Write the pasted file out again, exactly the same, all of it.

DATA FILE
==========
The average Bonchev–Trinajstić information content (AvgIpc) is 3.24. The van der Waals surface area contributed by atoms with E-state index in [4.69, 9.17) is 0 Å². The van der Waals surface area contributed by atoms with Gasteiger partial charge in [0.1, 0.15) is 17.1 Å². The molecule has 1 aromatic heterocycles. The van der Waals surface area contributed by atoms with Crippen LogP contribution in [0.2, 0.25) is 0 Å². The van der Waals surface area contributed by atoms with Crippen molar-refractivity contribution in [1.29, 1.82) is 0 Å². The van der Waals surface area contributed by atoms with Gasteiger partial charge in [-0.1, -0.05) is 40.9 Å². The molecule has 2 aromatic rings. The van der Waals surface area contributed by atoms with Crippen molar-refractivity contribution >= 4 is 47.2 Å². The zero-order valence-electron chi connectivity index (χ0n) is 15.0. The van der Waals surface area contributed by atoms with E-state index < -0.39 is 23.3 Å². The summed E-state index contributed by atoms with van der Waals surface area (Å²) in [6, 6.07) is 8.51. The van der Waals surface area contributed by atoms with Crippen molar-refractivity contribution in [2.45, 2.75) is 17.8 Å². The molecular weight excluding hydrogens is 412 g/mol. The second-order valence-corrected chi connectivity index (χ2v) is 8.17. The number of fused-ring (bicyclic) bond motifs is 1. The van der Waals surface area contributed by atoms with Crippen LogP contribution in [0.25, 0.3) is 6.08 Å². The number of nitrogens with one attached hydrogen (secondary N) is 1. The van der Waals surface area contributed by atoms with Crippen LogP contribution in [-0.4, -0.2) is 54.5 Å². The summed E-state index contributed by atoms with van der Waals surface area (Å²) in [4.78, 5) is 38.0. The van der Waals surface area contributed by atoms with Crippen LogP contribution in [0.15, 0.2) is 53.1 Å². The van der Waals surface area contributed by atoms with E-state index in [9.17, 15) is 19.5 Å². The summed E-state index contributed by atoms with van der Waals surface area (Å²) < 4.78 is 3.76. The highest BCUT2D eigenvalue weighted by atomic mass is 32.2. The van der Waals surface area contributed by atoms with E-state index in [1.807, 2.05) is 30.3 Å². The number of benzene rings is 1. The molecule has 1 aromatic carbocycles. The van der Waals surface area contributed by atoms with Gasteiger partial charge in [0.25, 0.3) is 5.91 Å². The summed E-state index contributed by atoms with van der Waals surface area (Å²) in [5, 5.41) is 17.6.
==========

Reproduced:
The average Bonchev–Trinajstić information content (AvgIpc) is 3.24. The van der Waals surface area contributed by atoms with E-state index in [4.69, 9.17) is 0 Å². The van der Waals surface area contributed by atoms with Gasteiger partial charge in [0.1, 0.15) is 17.1 Å². The molecule has 1 aromatic heterocycles. The van der Waals surface area contributed by atoms with Crippen LogP contribution in [0.2, 0.25) is 0 Å². The van der Waals surface area contributed by atoms with Crippen molar-refractivity contribution in [1.29, 1.82) is 0 Å². The van der Waals surface area contributed by atoms with Gasteiger partial charge in [-0.1, -0.05) is 40.9 Å². The molecule has 2 aromatic rings. The van der Waals surface area contributed by atoms with Crippen molar-refractivity contribution >= 4 is 47.2 Å². The zero-order valence-electron chi connectivity index (χ0n) is 15.0. The van der Waals surface area contributed by atoms with E-state index < -0.39 is 23.3 Å². The summed E-state index contributed by atoms with van der Waals surface area (Å²) in [6, 6.07) is 8.51. The van der Waals surface area contributed by atoms with Crippen molar-refractivity contribution in [2.45, 2.75) is 17.8 Å². The molecular weight excluding hydrogens is 412 g/mol. The second-order valence-corrected chi connectivity index (χ2v) is 8.17. The number of fused-ring (bicyclic) bond motifs is 1. The van der Waals surface area contributed by atoms with Crippen LogP contribution in [0.25, 0.3) is 6.08 Å². The number of nitrogens with one attached hydrogen (secondary N) is 1. The van der Waals surface area contributed by atoms with Crippen LogP contribution in [-0.4, -0.2) is 54.5 Å². The summed E-state index contributed by atoms with van der Waals surface area (Å²) in [4.78, 5) is 38.0. The van der Waals surface area contributed by atoms with Crippen LogP contribution in [0.15, 0.2) is 53.1 Å². The van der Waals surface area contributed by atoms with E-state index in [9.17, 15) is 19.5 Å². The summed E-state index contributed by atoms with van der Waals surface area (Å²) < 4.78 is 3.76. The highest BCUT2D eigenvalue weighted by atomic mass is 32.2. The van der Waals surface area contributed by atoms with E-state index in [1.807, 2.05) is 30.3 Å². The number of benzene rings is 1. The molecule has 1 aromatic carbocycles. The van der Waals surface area contributed by atoms with Gasteiger partial charge in [0.25, 0.3) is 5.91 Å². The summed E-state index contributed by atoms with van der Waals surface area (Å²) in [5, 5.41) is 17.6.